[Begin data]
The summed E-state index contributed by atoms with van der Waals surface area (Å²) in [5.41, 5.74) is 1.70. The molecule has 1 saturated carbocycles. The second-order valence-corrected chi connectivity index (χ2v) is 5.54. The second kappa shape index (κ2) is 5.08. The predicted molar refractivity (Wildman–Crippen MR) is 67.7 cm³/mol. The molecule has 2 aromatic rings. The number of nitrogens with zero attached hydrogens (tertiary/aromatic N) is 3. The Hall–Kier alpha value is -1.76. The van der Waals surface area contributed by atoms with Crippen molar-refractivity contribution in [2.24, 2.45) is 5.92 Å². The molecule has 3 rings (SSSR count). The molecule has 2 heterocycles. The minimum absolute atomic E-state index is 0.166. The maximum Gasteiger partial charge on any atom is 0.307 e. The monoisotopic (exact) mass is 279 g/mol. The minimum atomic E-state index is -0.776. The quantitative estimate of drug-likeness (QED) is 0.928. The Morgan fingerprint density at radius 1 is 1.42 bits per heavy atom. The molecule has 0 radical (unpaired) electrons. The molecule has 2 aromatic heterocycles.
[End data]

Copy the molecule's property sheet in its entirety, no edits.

The summed E-state index contributed by atoms with van der Waals surface area (Å²) in [5.41, 5.74) is 1.70. The molecule has 1 saturated carbocycles. The second-order valence-corrected chi connectivity index (χ2v) is 5.54. The second kappa shape index (κ2) is 5.08. The predicted molar refractivity (Wildman–Crippen MR) is 67.7 cm³/mol. The molecule has 2 aromatic rings. The number of nitrogens with zero attached hydrogens (tertiary/aromatic N) is 3. The Hall–Kier alpha value is -1.76. The van der Waals surface area contributed by atoms with Crippen molar-refractivity contribution in [2.24, 2.45) is 5.92 Å². The molecule has 3 rings (SSSR count). The molecule has 2 heterocycles. The minimum absolute atomic E-state index is 0.166. The maximum Gasteiger partial charge on any atom is 0.307 e. The monoisotopic (exact) mass is 279 g/mol. The minimum atomic E-state index is -0.776. The quantitative estimate of drug-likeness (QED) is 0.928. The Morgan fingerprint density at radius 1 is 1.42 bits per heavy atom. The molecule has 0 radical (unpaired) electrons. The molecule has 2 aromatic heterocycles.